In 2010, the oil spill across the southern coast of USA was a major environmental catastrophe. This film Deepwater Horizon (2016) by Director Peter Berg, whose earlier movie Hancock (2008) I had seen, documents on what happened on that fateful day aboard the oil rig DeepWater Horizon. I saw this film today, thanks to Amazon Prime Video, a service I am loving more every day.
The oil rig situated about 40 minutes by air from the coast of Louisiana is owned by a private firm Transocean, its manager is an oilman Mr.Jimmy aided by Mike, their Chief Electrical Technician. The rig is commissioned by global giant BP to drill a well for them. BP’s men unilaterally decide not to do a statutory test on the drilled deepwater well to save costs. Mr.Jimmy objects to proceed further and conducts a negative pressure test, which leads to the already weak well to blow out. Preventive mechanisms like blowout preventers fail too, causing a massive eruption and a huge fire spreads throughout the rig killing many men onboard.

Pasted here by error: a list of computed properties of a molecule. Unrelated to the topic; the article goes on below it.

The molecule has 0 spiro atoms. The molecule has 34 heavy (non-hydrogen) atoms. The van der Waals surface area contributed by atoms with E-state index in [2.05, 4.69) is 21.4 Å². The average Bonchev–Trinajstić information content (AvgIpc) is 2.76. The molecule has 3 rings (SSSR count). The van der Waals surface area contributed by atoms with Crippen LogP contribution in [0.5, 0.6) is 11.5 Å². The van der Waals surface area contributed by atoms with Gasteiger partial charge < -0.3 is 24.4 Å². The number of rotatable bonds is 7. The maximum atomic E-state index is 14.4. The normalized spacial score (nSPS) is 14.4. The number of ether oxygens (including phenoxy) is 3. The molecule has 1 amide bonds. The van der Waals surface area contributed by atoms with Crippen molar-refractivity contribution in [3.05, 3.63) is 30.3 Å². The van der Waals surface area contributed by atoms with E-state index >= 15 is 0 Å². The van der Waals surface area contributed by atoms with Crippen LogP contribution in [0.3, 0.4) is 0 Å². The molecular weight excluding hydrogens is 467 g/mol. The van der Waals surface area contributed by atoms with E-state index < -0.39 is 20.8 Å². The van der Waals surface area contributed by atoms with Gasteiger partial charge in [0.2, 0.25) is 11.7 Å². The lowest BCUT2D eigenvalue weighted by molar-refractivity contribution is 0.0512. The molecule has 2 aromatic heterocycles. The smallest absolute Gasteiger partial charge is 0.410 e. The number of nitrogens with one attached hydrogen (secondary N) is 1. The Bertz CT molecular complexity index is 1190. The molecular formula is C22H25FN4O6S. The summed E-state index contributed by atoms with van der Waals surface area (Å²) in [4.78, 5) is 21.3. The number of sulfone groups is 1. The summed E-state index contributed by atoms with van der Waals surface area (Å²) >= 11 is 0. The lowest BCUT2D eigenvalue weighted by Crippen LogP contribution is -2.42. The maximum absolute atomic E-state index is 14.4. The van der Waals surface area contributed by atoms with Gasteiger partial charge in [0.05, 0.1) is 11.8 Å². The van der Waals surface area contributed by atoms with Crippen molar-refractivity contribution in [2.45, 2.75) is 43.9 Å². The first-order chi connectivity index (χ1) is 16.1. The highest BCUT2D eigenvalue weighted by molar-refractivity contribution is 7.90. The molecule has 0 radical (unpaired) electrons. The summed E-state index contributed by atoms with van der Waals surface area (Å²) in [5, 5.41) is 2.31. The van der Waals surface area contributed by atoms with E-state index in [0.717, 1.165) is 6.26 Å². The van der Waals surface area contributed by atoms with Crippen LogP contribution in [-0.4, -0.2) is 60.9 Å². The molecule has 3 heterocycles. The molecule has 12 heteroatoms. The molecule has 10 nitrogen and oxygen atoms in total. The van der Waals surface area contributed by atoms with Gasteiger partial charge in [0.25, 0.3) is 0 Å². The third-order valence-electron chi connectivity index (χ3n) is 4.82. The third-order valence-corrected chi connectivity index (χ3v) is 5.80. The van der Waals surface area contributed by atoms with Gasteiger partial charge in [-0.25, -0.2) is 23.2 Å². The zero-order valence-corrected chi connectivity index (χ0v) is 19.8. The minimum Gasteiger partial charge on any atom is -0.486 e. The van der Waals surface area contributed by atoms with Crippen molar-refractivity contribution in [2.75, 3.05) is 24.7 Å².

The film captures the sequence of events with a focus on Mike and Andrea, the rig’s navigation officer. Though the film feels like a documentary in the first half, which couldn’t be helped as the Director has to familiarise the audience on what a hostile environment an offshore oil rig can be. It picks pace once the negative test starts to show strange results, our interest increases and it peaks in the climax, which sports a Hollywood style heroism you will expect.
Overall, I found Deepwater Horizon (2016) to be less of a cinema but still an interesting watch.